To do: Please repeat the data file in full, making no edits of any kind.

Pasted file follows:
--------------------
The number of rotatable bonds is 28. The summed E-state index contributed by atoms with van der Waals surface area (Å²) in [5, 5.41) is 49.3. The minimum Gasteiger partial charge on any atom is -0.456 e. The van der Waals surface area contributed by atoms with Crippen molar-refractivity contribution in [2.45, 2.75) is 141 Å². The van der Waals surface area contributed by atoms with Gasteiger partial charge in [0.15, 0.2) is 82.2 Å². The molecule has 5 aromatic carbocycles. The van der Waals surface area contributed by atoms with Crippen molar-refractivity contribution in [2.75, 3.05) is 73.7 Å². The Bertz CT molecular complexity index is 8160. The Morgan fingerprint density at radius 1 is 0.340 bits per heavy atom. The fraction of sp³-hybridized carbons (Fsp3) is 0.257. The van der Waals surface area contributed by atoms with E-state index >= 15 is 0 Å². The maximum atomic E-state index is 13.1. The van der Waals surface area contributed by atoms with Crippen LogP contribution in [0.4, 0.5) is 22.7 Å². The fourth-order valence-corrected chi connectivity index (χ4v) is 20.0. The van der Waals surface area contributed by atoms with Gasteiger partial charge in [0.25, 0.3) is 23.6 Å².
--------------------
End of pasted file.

The number of rotatable bonds is 28. The summed E-state index contributed by atoms with van der Waals surface area (Å²) in [5, 5.41) is 49.3. The minimum Gasteiger partial charge on any atom is -0.456 e. The van der Waals surface area contributed by atoms with Crippen molar-refractivity contribution in [2.45, 2.75) is 141 Å². The van der Waals surface area contributed by atoms with Gasteiger partial charge in [0.15, 0.2) is 82.2 Å². The molecule has 5 aromatic carbocycles. The van der Waals surface area contributed by atoms with Crippen molar-refractivity contribution in [2.75, 3.05) is 73.7 Å². The Bertz CT molecular complexity index is 8160. The Morgan fingerprint density at radius 1 is 0.340 bits per heavy atom. The fraction of sp³-hybridized carbons (Fsp3) is 0.257. The van der Waals surface area contributed by atoms with E-state index >= 15 is 0 Å². The maximum atomic E-state index is 13.1. The van der Waals surface area contributed by atoms with Crippen LogP contribution in [0.4, 0.5) is 22.7 Å². The fourth-order valence-corrected chi connectivity index (χ4v) is 20.0. The van der Waals surface area contributed by atoms with Gasteiger partial charge in [0.25, 0.3) is 23.6 Å².